• Jaggery says that the first mate, Mr. Hollybrass, will give Zachariah 50 lashes. “Hollybrass lifted his arm and cocked it . . .with what appeared to be the merest flick of his wrist, the whip shot forward; its tails hissed through the air and spat against Zachariah’s back. The moment they touched the old man’s skin, four red welts appeared. . .” Hollybrass continues to whip Zachariah.
  • Charlotte begs the Captain to make it stop. When Captain Jaggery refuses, Charlotte whips him. “He took another step toward me. In a gesture of defense, I pulled up my arm, and so doing flicked the whip through the air, inflicting a cut across the captain’s face. For an instant a red welt marked him from his left cheek to his right ear. Blood began to ooze. . . When [Captain Jaggery] saw they were bloody he swore a savage oath, jumped forward and tore the whip from my hand, whirled about and began beating Zachariah with such fury as I had never seen.” Later, Charlotte sees the sailors dump a hammock overboard, which is said to contain Zachariah’s dead body.
  • After Charlotte joins the crew, Captain Jaggery punishes her. “He struck me across the face with the back of his hand, then turned and walked away.”
  • Charlotte finds Mr. Hollybrass’s body after he’s been killed. “A knife was stuck in his back, plunged so deeply only the scrimshaw handle could be seen. I recognized the design. . .This was the dirk Zachariah had given me.”
  • Charlotte is accused of murdering Mr. Hollybrass since the knife belongs to her. Captain Jaggery threatens to hang her if she can’t prove who killed him.
  • After Charlotte realizes that Captain Jaggery has killed Mr. Hollybrass, he chased her with a pistol to kill her. Jaggery chases Charlotte out to the bow, where he falls into the sea and drowns.

Drugs and Alcohol

  • One of the sailors, Morgan, has a tobacco pouch.

Language

  • Charlotte describes the sailors as “men recruited from the doormat of Hell.”
  • Captain Jaggery says that the men on the ship are unable to understand kindness. He says, “they demand a strong hand, a touch of the whip, like dumb beasts who require a little bullying.” He also calls the crew, “the dirtiest, laziest dogs” and “a poor set of curs.”
  • When Charlotte tells Jaggery that she suspects a mutiny, Jaggery says, “why the devil did you not tell me before?”
  • Captain Jaggery shouts, “damn you!” once.

Supernatural

  • Charlotte considers that Zachariah might’ve appeared to her as a ghost or an angel.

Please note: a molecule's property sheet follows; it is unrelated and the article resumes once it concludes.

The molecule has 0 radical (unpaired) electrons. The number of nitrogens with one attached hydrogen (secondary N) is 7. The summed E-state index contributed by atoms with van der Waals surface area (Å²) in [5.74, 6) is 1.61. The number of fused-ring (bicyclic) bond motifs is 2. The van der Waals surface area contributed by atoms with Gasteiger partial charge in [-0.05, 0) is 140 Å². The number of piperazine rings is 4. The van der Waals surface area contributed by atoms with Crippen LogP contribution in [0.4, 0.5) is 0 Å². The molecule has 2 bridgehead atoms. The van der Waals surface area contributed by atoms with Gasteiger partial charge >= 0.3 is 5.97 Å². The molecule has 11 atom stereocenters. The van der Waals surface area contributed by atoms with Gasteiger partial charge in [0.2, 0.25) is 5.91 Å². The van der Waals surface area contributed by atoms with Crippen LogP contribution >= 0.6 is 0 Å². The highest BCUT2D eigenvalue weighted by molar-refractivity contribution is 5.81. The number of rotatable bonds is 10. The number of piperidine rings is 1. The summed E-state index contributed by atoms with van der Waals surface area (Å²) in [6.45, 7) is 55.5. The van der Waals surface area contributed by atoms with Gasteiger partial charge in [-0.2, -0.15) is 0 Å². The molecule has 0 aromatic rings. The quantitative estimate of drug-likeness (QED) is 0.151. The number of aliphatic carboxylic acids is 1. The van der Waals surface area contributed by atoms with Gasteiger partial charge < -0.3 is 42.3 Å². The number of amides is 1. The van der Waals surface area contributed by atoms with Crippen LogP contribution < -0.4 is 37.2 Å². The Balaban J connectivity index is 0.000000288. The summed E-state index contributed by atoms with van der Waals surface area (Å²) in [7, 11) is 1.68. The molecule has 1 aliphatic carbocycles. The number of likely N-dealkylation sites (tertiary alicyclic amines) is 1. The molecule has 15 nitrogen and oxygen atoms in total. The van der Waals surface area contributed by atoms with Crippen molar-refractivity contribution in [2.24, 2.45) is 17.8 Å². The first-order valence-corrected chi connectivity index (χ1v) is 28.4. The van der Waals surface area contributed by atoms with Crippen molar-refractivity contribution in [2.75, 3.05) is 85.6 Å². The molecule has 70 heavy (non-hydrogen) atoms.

Spiritual Content

  • References to God, the Bible, and Heaven occur occasionally throughout the text. Captain Jaggery occasionally has a Bible with him, and a church service is held on the ship on Sundays, where Charlotte reads passages from the Bible to the crew. Captain Jaggery sometimes refers to himself as a Christian. “And was ever a Christian more provoked than I?”
  • Zachariah compares God to a ship’s captain. “When a ship is upon the sea, there’s but one who rules. As God is to his people, as king is to his nation, as father to his family, so is captain to his crew.”
  • After Cranick’s death, Zachariah wishes to give him a funeral, but Captain Jaggery wants him thrown overboard. Zachariah says, “Even a poor sinner such as he should have his Christian service.” Captain Jaggery replies, “I want that dog’s carcass thrown over.”
  • Charlotte feels responsible for what happened to the crew and Zachariah since she revealed their plot. She prays to God for forgiveness.
  • During Charlotte’s trial, each man swears on the Bible to tell the truth.
  • Zachariah tells Charlotte an old saying, “the Devil will tie any knot, save the hangman’s noose. That Jack does for himself.”

by Madison Shooter

Exile

 

Sophie is settling in nicely to her new home and her new life in the world of the lost cities. And it helps that living at Havenfield means getting to spend time with rare, precious species—including the first female Alicorn– who shows herself to Sophie and trusts only her.

Sophie is tasked with helping to train the magical creature so that the Alicorn can be revealed to the people of the lost cities as a sign of hope. Sophie wants to believe that the recent drama and anguish are gone for good.

But the secrets buried deep in Sophie’s memories remain, and before long, she’s back in incredible danger, risking everything to find the answers to questions that could save not only her life but the life of someone close to her…

From the first page, Exile jumps into action and takes the reader on an adventure through the elf’s world. The story focuses on the mystery of the Black Swan and Sophie’s unique talents—telepathy, teleportation, understanding all languages, and being able to perform a brain push. The intrigue around Sophie’s beginnings adds danger, suspense, and mystery. The moments between Sophie and her friends also give the story added depth as well as blush-worthy awkward boy scenes. As the narrator, Sophie draws the reader into her life and highlights the dangers of guilt. One councilman tells Sophie, “Guilt is a treacherous thing. It creeps in slowly, breaking you down bit by bit.”

Exile is extremely entertaining, but the complicated plot, the large cast of characters, and the political intrigue make Exile more suitable for strong, middle school readers. Scenes between Sophie and a high-maintenance unicorn add humor and glitter to the story. Sophie’s friends—who don’t always get along with each other—give the story heart. The heartwarming conclusion leaves several questions left unanswered, which will have readers reaching for the next book in the series, Everblaze. However, readers should be warned, Sophie’s adventures will draw you into the action and leave you wanting to read every book in the series, which has 8.5 books (and counting).